Vetting, an art in itself!

 Paris  |  4 August 2017  |  AMA  |  Tweet  |  LinkedIn

At the Biennale, the Commission d’Admission des Œuvres is the necessary transit point for any object if it is to get into the Grand Palais. This year, vetting is particularly strict. An interview with two men from the art world, Frédéric Castaing and Michel Maket…

With the new season starting up placed under the sign of “moralisation”, it was hard for La Biennale Paris to offer anything other than irreproachable vetting. To oversee this “meticulous examination” of works, calling on two co-presidents seemed a good solution: Frédéric Castaing and Michel Maket, the heads, respectively, of the Compagnie Nationale des Experts and the Syndicat Français des Experts Professionnels en Œuvres d’Art et Objets de Collection. To find out more about the new standards of rigour upheld by the Commission for the Admission of Works (the Commission d’Admission des Œuvres or CAO), we talked with the two presidents, both high-flying valuers. How does one distinguish genuines from fakes? What constitutes a “Biennale-quality” object? A dive into the backstage of an art market that is regularly rocked by “cases”…


You’ve arrived at a timely moment when everyone in France is talking about “moralisation”…

Michel Maket: Let’s make things clear… We are acting upon a proposition from the Syndicat National des Antiquaires, at the initiative of Mathias Ary Jan, its president, to carry out a co-presidency according to new rules formulated on the operation of the Biennale’s CAO. The principle of independence – which is fundamental in our profession of valuation – is at the heart of the new committee this year. So of course, all this contributes to the moralisation and transparency of the market.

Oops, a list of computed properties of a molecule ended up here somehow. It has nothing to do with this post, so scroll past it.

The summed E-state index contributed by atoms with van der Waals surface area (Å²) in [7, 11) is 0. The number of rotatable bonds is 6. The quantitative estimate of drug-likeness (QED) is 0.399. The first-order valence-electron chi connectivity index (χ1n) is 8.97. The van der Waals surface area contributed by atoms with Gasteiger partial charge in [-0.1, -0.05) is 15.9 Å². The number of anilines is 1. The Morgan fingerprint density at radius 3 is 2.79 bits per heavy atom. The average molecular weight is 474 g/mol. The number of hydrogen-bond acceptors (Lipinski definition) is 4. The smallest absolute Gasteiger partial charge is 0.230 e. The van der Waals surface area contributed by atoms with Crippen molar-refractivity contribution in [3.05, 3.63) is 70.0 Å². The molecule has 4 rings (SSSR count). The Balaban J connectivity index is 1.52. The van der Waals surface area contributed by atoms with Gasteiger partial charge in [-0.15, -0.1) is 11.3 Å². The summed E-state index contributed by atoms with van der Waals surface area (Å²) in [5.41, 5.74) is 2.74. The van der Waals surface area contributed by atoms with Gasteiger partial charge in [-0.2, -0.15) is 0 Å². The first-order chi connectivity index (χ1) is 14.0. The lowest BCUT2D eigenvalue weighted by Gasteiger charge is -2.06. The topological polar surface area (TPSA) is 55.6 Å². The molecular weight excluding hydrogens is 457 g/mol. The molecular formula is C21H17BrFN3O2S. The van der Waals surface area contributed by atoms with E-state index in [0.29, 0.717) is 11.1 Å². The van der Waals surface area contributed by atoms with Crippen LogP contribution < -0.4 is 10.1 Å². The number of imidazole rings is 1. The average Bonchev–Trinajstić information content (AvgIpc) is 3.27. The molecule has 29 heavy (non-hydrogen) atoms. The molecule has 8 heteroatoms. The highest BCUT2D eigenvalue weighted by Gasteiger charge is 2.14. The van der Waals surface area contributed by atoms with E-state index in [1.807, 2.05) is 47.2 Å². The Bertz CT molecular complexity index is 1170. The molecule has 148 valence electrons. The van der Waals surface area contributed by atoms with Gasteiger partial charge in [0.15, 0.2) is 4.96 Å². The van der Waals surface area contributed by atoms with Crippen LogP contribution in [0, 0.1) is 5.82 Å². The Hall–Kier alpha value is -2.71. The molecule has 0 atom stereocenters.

Frédéric Castaing: The thing that won my support straight away really was this notion of independence with respect to the management of the Syndicat National des Antiquaires and its board. This was the key necessary element in order for me to accept this mission. Starting with control over the list of experts, by bringing in a rule: from now on, no exhibitor at the Biennale can take part in committees in charge of vetting objects.


What’s the interest of setting up a two-headed authority? What is the reasoning behind this co-presidency?